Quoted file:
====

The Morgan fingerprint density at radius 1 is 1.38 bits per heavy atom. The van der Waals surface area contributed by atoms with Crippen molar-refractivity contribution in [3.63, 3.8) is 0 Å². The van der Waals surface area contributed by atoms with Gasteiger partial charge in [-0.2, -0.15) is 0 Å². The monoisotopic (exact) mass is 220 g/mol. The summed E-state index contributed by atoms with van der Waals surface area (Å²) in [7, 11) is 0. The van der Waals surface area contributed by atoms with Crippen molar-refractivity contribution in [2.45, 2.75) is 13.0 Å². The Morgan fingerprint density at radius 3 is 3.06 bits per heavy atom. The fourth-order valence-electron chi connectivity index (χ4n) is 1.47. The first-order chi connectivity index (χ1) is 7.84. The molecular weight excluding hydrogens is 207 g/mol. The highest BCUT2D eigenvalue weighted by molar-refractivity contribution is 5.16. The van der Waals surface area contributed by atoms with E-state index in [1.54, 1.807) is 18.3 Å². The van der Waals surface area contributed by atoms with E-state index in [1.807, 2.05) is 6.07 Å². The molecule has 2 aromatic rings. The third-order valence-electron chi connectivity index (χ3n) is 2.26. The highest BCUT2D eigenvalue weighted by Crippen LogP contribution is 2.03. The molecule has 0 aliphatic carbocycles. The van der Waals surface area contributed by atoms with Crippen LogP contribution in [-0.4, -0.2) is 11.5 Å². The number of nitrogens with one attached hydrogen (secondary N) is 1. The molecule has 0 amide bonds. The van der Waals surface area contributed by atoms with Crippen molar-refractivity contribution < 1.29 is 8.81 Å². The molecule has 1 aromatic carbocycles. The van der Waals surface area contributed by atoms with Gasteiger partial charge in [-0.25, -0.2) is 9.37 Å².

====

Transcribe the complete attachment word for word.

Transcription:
The Morgan fingerprint density at radius 1 is 1.38 bits per heavy atom. The van der Waals surface area contributed by atoms with Crippen molar-refractivity contribution in [3.63, 3.8) is 0 Å². The van der Waals surface area contributed by atoms with Gasteiger partial charge in [-0.2, -0.15) is 0 Å². The monoisotopic (exact) mass is 220 g/mol. The summed E-state index contributed by atoms with van der Waals surface area (Å²) in [7, 11) is 0. The van der Waals surface area contributed by atoms with Crippen molar-refractivity contribution in [2.45, 2.75) is 13.0 Å². The Morgan fingerprint density at radius 3 is 3.06 bits per heavy atom. The fourth-order valence-electron chi connectivity index (χ4n) is 1.47. The first-order chi connectivity index (χ1) is 7.84. The molecular weight excluding hydrogens is 207 g/mol. The highest BCUT2D eigenvalue weighted by molar-refractivity contribution is 5.16. The van der Waals surface area contributed by atoms with E-state index in [1.54, 1.807) is 18.3 Å². The van der Waals surface area contributed by atoms with E-state index in [1.807, 2.05) is 6.07 Å². The molecule has 2 aromatic rings. The third-order valence-electron chi connectivity index (χ3n) is 2.26. The highest BCUT2D eigenvalue weighted by Crippen LogP contribution is 2.03. The molecule has 0 aliphatic carbocycles. The van der Waals surface area contributed by atoms with Crippen LogP contribution in [-0.4, -0.2) is 11.5 Å². The number of nitrogens with one attached hydrogen (secondary N) is 1. The molecule has 0 amide bonds. The van der Waals surface area contributed by atoms with Crippen molar-refractivity contribution < 1.29 is 8.81 Å². The molecule has 1 aromatic carbocycles. The van der Waals surface area contributed by atoms with Gasteiger partial charge in [-0.25, -0.2) is 9.37 Å².